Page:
Teen Health Information Literacy Project
The Montana AHEC Program Office (and 4 other awardee AHECs) recently received a small grant to implement Project SHARE, which is a comprehensive Health Information Literacy curriculum (For more information: http://guides.hshsl.umaryland.edu/projectshare).
Project SHARE will be implemented at Ronan High School and embedded into their Health Science class. Additionally, portions of the curriculum will be utilized at the Montana HOSA State Leadership Conference and MedStart summer camps throughout the state.
The aims of Project SHARE are to:
- Empower high school students as community health advocates
- Increase high school students knowledge and interest of health careers
- Promote improved health and reduce health disparities
- Increase the ability to access valid and reliable health information while effectively evaluating that information
This project is supported by funds awarded to National AHEC Organization from the National Library of Medicine through the Center for Public Service Communication.
From the office of National AHEC Organization Executive Director, Robert Trachtenberg -- Today's post wraps up project awardee introductions with a shout out to the Montana AHEC Program Offfice. Naturally, the shout needs to be extremely loud, because distances between non-frontier regions in Montana are almost inconceivably large. For efficiency's sake, the Montana AHEC Program office is fortunate to be co-located with the Montana Office for Public Instruction (OPI) which has responsibility for approving the statewide Health Occupation Students of America/Future Health Professionals (HOSA) curriculum and for managing its funds. In collaboration with OPI and with existing school partnerships, Montana's health project will leverage the existing HOSA curriculum and structure to build a cadre of youth advocates for health information literacy. Despite the frontier nature and large distances, utilizing the existing HOSA program connection will allow Montana's youth advocates to reach nearly 350 additional peers to introduce them to health information literacy. Further, t! he intended cadre of youth come from a high school on the Confederated Salish and Kootenai Tribal Nation. Montana AHEC's ability to serve this marginalized population makes its inclusion in National Library of Medicine (NLM) project all the more valuable.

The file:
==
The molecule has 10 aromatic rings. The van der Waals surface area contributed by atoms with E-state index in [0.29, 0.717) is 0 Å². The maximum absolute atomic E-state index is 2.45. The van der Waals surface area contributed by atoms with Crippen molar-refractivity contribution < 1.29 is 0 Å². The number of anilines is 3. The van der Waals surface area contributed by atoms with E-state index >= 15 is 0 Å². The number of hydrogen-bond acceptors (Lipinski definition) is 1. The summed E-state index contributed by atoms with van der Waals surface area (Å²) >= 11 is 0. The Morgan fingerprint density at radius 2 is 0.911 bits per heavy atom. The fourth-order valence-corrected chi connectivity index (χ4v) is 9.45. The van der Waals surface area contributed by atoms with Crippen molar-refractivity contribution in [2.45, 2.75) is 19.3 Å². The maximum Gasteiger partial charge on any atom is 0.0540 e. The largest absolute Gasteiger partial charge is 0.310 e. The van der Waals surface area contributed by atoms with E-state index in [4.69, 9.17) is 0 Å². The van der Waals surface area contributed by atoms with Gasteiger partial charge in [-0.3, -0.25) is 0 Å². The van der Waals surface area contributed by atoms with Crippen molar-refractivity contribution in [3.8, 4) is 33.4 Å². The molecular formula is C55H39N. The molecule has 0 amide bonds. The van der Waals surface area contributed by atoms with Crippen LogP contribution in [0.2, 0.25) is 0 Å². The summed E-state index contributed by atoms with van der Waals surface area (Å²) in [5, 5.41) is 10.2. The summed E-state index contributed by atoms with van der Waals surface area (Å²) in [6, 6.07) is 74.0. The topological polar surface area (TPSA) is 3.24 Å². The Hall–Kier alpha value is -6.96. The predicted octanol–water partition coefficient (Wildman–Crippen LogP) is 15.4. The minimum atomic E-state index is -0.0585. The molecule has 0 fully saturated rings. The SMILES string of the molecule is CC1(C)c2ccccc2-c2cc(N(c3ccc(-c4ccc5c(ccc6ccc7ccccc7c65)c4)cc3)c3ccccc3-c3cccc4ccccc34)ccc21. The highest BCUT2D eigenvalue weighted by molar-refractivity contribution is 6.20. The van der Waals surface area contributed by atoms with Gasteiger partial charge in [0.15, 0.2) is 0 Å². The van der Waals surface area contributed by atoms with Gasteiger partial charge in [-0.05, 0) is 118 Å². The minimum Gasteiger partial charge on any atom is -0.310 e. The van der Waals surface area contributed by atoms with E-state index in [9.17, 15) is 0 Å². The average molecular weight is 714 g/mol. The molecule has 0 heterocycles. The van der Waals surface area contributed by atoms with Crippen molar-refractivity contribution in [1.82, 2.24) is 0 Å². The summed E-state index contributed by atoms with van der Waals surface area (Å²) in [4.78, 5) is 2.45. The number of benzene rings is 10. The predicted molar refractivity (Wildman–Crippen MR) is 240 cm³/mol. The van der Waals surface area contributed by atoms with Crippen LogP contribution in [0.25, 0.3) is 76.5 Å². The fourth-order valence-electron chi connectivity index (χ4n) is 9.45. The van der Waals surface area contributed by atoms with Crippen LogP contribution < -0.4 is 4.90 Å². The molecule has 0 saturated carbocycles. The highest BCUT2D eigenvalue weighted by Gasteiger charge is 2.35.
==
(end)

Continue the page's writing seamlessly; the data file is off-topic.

Each of the awardee AHECs brings a special culture, mix of staff experiences, and environmental contexts that brings important diversity to the learning collaborative established by the NLM, Center for Public Service Communication, and NAO.
Please visit the National AHEC Organization website for even more information about this project!